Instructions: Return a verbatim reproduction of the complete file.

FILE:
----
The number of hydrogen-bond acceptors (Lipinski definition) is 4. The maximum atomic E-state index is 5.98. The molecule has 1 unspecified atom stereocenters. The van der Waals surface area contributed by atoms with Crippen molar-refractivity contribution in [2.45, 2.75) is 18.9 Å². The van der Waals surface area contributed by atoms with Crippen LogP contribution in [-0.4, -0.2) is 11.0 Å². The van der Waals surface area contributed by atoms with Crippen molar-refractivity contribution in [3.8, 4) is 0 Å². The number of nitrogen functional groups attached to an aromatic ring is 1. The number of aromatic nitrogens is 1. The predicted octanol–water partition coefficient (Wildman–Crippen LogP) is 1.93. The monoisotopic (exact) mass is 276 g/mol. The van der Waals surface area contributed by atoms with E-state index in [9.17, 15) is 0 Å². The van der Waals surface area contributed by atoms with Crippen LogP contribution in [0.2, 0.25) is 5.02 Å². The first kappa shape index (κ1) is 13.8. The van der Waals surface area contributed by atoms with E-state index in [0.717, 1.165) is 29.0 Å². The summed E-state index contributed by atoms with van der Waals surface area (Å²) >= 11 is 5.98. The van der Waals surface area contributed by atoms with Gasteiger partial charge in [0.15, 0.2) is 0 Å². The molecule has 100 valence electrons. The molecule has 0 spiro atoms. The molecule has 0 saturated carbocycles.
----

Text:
The number of hydrogen-bond acceptors (Lipinski definition) is 4. The maximum atomic E-state index is 5.98. The molecule has 1 unspecified atom stereocenters. The van der Waals surface area contributed by atoms with Crippen molar-refractivity contribution in [2.45, 2.75) is 18.9 Å². The van der Waals surface area contributed by atoms with Crippen LogP contribution in [-0.4, -0.2) is 11.0 Å². The van der Waals surface area contributed by atoms with Crippen molar-refractivity contribution in [3.8, 4) is 0 Å². The number of nitrogen functional groups attached to an aromatic ring is 1. The number of aromatic nitrogens is 1. The predicted octanol–water partition coefficient (Wildman–Crippen LogP) is 1.93. The monoisotopic (exact) mass is 276 g/mol. The van der Waals surface area contributed by atoms with E-state index in [9.17, 15) is 0 Å². The van der Waals surface area contributed by atoms with Crippen LogP contribution in [0.2, 0.25) is 5.02 Å². The first kappa shape index (κ1) is 13.8. The van der Waals surface area contributed by atoms with E-state index in [0.717, 1.165) is 29.0 Å². The summed E-state index contributed by atoms with van der Waals surface area (Å²) >= 11 is 5.98. The van der Waals surface area contributed by atoms with Gasteiger partial charge in [0.15, 0.2) is 0 Å². The molecule has 100 valence electrons. The molecule has 0 spiro atoms. The molecule has 0 saturated carbocycles.